DO IT is working co-creatively with children in makerspaces across Europe to equip them with the technologies, social awareness, collaboration, and confidence that can help them realise their own creative ideas. In this blog I share insights and recommendations after the first round of workshop series.
Partners in 10 countries just finished the first of two project phases. Local students, teachers, makers, and entrepreneurs came together to identify themes that were relevant to their community. For example, in Amsterdam we developed a workshop series around waste management and the reuse of material. The children were introduced to a variety of new technology as they built prototypes of their ideas to tackle these local challenges.
Following this first phase, project partners now have a series of recommendations and insights that they will take into the next round of 'DO IT Actions':
Engaging young makers
Making entrepreneurship relevant for the younger age group (6 - 10 years) was a difficult task. For example, it is difficult to discuss what would be needed to scale up their prototype. (Young) learners have little knowledge about production methods, what kinds of jobs would be needed, and they do not have the math skills to make estimations about costs. Presenting their work to others does work well with this age group. By presenting the prototype (and also the process to make the prototype), the children practiced storytelling as they explained their product’s relevance with regard to others and to society.
Skills vs. knowledge
We see confirmation that the DO IT approach fits the target group: it works better to focus on entrepreneurial attitudes ("I can do this") and skills (teamwork, creativity), rather than entrepreneurial knowledge (economic literacy). This also involves using certain words that fit better with DO IT concept; for example 'storytelling' instead of 'pitching', and 'community' instead of 'clients'. Under this consideration, entrepreneurship can be considered beyond profit, and can be more about activism, hacking, or social impact.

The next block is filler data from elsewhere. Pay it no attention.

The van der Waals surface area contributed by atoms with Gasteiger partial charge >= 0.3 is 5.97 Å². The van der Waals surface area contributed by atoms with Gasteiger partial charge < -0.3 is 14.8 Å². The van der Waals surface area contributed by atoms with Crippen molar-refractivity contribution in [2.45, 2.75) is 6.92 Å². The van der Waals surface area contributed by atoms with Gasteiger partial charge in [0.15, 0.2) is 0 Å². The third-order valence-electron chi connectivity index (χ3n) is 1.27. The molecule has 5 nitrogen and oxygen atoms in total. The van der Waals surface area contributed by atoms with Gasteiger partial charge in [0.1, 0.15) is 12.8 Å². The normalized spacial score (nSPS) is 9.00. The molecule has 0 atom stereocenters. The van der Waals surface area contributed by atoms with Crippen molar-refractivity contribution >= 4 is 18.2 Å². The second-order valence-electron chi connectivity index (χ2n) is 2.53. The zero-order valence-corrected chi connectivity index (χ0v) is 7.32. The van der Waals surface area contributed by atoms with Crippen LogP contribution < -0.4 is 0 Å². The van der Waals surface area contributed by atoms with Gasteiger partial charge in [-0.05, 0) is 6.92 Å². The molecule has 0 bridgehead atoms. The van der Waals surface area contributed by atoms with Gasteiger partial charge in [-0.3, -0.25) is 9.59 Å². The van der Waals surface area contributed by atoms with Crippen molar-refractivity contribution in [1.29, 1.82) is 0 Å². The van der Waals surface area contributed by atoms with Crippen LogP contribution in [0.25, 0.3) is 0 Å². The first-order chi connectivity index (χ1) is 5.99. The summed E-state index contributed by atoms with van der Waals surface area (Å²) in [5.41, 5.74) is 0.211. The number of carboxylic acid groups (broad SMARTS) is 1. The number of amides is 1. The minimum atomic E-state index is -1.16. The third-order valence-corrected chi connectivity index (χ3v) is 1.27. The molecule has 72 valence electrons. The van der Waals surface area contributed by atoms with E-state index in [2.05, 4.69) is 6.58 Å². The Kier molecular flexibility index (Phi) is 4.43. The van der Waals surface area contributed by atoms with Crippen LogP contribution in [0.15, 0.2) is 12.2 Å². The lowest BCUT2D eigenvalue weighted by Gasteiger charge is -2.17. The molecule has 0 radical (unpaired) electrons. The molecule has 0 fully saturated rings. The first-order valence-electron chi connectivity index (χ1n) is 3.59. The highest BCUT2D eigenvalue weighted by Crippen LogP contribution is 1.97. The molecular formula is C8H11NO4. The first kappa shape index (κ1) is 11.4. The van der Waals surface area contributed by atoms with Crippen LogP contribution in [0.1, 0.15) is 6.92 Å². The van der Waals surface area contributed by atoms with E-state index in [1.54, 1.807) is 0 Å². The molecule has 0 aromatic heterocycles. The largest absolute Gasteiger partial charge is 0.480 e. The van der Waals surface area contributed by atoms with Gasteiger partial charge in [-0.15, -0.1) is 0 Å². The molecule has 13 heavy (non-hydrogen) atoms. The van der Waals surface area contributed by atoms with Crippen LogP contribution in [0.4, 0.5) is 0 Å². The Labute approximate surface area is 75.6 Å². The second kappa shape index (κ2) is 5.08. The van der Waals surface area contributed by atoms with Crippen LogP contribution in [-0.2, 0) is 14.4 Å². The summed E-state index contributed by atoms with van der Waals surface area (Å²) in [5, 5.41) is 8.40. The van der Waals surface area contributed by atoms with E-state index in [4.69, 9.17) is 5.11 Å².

The topics of the DO IT Actions are based on the Sustainable Development Goals. These big societal problems can be a bit abstract and seem far away. Partners have tried to make this relevant for the children by framing the problems in a local context: what does waste mean in your neighbourhood? How can you improve health in school or how can your house become more sustainable? In the next phase, we will explore further how we can help children look at their personal situation and relate it to potential experiences of other people by asking questions that encourage exploration in this direction: Who else could benefit from my idea or prototype? How could I improve it so that it can help other people with a similar problem?
Facilitators that are experienced makers, might not (yet) have the pedagogical skills to guide a group of children through a design process, and experienced teachers with little technical background can get stuck in the technology which can also disturb the flow of the DO IT programmes. Pilot partners have gathered the following tips to help facilitate maker education:
- Children love to deconstruct and dismantle used devices and electronics. There is an astonishing dynamic between 'rebellion and curiosity', which leads people to want to 'open the black box'.
- Do not be afraid of phases of chaos.
- Give limitations: structure materials, or make a stocklist beforehand, rather than leaving participants totally free to develop their own directions and assignments.
- Focus on more the process and less on the end-result.
- Do not be afraid to not have all answers and knowledge, and go on a learning adventure with children.
- Start with a small success experience and build upon that to gradually engage in more complex projects.
Peers (high school students) as facilitators can be very inspiring. Peers were seen as role models; by seeing that someone of their generation can already be an entrepreneurial social innovator, the learners got the confidence and realisation that they can become this themselves.
More about DO IT?
Some text in this blog comes from DO IT project deliverable D4.2. Following its approval, the full report will be available here with more lessons learned, recommendations, and documentation of the DO IT products. Explore the DO IT toolbox, with methods and tools to help with your own social innovation project.